SAN FRANCISCO -Twitter admitted Friday that more Internet trolls, unleashed by the Russian government, spread divisive messages and disinformation during the USA presidential election than it originally said.
IRA is a Russian government-linked propaganda farm that had accounts faking as Americans before and during the 2016 US Presidential election.
Along with Google and Facebook, Twitter has been criticized for allowing the spread of bogus news - some of which was directed by Russian Federation - ahead of the 2016 USA election and in other countries.
Going forward, Twitter says it plans to clamp down on usage of the Twitter API, which enables users to perform coordinated actions across multiple accounts in services like Tweetdeck. The company has also banned Russian state media accounts from buying ads and is creating a "transparency centre" to show how much political campaigns spend on advertising, the identity of the organization funding the campaign, and what demographics the ads targeted. Twitter will limit the coordination abilities of the API, revamp its developer onboarding process with a focus on policy enforcement, and enforce rules on the appropriate use of bots and automation.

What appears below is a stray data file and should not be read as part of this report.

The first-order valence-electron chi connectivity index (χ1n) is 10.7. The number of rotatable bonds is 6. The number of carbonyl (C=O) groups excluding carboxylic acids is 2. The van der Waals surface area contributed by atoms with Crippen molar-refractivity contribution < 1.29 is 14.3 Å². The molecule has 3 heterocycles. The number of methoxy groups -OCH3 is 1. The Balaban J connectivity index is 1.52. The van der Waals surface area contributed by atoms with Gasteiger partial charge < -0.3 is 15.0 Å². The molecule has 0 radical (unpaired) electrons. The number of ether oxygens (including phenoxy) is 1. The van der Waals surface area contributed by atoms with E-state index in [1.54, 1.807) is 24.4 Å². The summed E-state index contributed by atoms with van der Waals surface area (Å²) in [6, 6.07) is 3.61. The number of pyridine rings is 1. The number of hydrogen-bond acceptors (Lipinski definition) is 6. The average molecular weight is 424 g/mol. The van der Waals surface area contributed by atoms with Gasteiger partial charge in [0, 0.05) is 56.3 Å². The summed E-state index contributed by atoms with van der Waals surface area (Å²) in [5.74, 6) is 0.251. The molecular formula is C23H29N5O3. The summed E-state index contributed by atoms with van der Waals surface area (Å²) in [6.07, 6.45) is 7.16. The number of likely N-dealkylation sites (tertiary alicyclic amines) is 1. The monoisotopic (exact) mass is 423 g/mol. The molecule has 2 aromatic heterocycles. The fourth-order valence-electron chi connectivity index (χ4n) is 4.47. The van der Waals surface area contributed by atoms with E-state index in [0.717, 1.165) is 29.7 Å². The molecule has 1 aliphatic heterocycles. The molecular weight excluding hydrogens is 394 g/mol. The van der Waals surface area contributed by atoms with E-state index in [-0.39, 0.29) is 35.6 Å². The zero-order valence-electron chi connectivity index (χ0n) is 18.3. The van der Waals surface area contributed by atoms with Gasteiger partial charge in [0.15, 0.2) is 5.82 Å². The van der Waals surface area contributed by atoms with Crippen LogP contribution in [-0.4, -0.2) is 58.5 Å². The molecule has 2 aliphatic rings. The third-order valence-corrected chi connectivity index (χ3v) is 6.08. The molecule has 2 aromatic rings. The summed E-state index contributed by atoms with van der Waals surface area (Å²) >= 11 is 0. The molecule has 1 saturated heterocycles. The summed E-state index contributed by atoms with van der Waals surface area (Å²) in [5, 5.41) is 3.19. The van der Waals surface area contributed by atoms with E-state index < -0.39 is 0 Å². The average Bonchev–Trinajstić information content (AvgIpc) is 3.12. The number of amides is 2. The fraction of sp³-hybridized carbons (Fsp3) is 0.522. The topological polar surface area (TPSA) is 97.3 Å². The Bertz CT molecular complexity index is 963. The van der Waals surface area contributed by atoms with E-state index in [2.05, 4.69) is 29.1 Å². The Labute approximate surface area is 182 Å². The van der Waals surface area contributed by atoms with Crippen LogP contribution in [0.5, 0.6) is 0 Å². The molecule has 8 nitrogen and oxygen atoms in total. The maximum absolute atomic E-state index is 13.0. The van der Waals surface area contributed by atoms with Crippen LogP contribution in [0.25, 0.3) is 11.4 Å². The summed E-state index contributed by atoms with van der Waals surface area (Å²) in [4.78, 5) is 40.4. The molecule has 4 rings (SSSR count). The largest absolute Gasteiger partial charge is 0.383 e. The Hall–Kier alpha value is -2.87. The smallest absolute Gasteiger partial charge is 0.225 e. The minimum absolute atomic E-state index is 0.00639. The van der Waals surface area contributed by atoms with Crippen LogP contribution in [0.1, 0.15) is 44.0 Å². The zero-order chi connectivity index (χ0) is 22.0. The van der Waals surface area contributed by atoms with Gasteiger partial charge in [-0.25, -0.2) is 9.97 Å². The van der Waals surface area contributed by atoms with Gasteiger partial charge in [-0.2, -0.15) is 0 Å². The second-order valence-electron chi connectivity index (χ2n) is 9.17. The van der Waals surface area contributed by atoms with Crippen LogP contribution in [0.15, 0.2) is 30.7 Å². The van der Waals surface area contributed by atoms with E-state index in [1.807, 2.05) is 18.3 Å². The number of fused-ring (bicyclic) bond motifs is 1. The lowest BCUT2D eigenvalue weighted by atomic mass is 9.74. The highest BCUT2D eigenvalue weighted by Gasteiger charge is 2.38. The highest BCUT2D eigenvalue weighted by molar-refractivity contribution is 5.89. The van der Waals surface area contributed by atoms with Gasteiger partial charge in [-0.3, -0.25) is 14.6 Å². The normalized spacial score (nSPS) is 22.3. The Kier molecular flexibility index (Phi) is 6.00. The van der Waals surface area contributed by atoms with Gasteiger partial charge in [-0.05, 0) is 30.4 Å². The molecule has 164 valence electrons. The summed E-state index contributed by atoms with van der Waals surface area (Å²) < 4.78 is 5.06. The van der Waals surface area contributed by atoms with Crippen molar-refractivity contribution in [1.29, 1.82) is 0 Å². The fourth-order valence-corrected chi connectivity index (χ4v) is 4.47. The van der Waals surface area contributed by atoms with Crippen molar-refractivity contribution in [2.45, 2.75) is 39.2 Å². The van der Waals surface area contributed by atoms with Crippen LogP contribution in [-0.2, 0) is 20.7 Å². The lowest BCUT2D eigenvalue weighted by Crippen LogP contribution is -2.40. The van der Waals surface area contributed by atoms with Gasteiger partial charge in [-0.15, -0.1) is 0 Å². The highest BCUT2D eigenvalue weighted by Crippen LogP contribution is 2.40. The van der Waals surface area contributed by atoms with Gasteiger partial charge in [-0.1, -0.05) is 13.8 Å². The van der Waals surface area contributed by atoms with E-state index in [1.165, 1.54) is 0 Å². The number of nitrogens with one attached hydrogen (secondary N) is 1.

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Twitter says this is an example of high-engagement postings from accounts associated with Russia's Internet Research Agency. Even the Twitter CEO fell for one such account - a phony Black Lives Matter account - by retweeting two of its tweets.
In addition to other findings, Twitter said it discovered 13,512 accounts engaged in what it believed to be "automated, election-related activity originating out of Russian Federation", bringing the total number of such accounts to 50,258. "We're committing to continuing to work on this important issue".
In October, Twitter banned media sites Russia Today (RT) and Sputnik from advertising on its platform after determining that both Kremlin-backed news outlets attempted to interfere with and disrupt the 2016 election.
In preparation for the 2018 midterm congressional elections, Twitter said it would verify major-party candidates for all statewide and federal elective offices, and major national party accounts, "as a hedge against impersonation". Only 8.4% of those tweets were election related, according to the company.